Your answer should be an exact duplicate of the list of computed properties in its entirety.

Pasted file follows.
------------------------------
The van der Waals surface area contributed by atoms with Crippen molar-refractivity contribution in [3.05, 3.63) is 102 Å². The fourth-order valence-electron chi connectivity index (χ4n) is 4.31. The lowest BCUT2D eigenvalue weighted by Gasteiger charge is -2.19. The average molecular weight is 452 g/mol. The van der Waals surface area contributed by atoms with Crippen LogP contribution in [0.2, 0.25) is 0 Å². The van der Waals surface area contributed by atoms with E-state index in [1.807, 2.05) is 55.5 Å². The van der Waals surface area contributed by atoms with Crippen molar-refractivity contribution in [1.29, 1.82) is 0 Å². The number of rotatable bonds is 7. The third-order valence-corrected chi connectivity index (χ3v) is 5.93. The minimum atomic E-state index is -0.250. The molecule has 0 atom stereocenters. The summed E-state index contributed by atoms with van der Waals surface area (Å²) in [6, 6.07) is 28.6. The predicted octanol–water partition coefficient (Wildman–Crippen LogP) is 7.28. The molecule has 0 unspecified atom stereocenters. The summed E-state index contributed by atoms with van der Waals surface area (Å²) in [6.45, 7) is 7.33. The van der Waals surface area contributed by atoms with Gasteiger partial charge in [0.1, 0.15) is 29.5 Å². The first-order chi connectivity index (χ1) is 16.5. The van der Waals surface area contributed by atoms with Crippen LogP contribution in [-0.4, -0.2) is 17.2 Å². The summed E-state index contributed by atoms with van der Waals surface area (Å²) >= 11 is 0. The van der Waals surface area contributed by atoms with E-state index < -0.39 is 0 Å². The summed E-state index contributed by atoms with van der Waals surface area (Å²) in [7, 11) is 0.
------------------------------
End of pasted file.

The van der Waals surface area contributed by atoms with Crippen molar-refractivity contribution in [3.05, 3.63) is 102 Å². The fourth-order valence-electron chi connectivity index (χ4n) is 4.31. The lowest BCUT2D eigenvalue weighted by Gasteiger charge is -2.19. The average molecular weight is 452 g/mol. The van der Waals surface area contributed by atoms with Crippen LogP contribution in [0.2, 0.25) is 0 Å². The van der Waals surface area contributed by atoms with E-state index in [1.807, 2.05) is 55.5 Å². The van der Waals surface area contributed by atoms with Crippen molar-refractivity contribution in [1.29, 1.82) is 0 Å². The number of rotatable bonds is 7. The third-order valence-corrected chi connectivity index (χ3v) is 5.93. The minimum atomic E-state index is -0.250. The molecule has 0 atom stereocenters. The summed E-state index contributed by atoms with van der Waals surface area (Å²) in [6, 6.07) is 28.6. The predicted octanol–water partition coefficient (Wildman–Crippen LogP) is 7.28. The molecule has 0 unspecified atom stereocenters. The summed E-state index contributed by atoms with van der Waals surface area (Å²) in [6.45, 7) is 7.33. The van der Waals surface area contributed by atoms with Gasteiger partial charge in [0.1, 0.15) is 29.5 Å². The first-order chi connectivity index (χ1) is 16.5. The van der Waals surface area contributed by atoms with Crippen LogP contribution in [-0.4, -0.2) is 17.2 Å². The summed E-state index contributed by atoms with van der Waals surface area (Å²) >= 11 is 0. The van der Waals surface area contributed by atoms with E-state index < -0.39 is 0 Å². The summed E-state index contributed by atoms with van der Waals surface area (Å²) in [7, 11) is 0.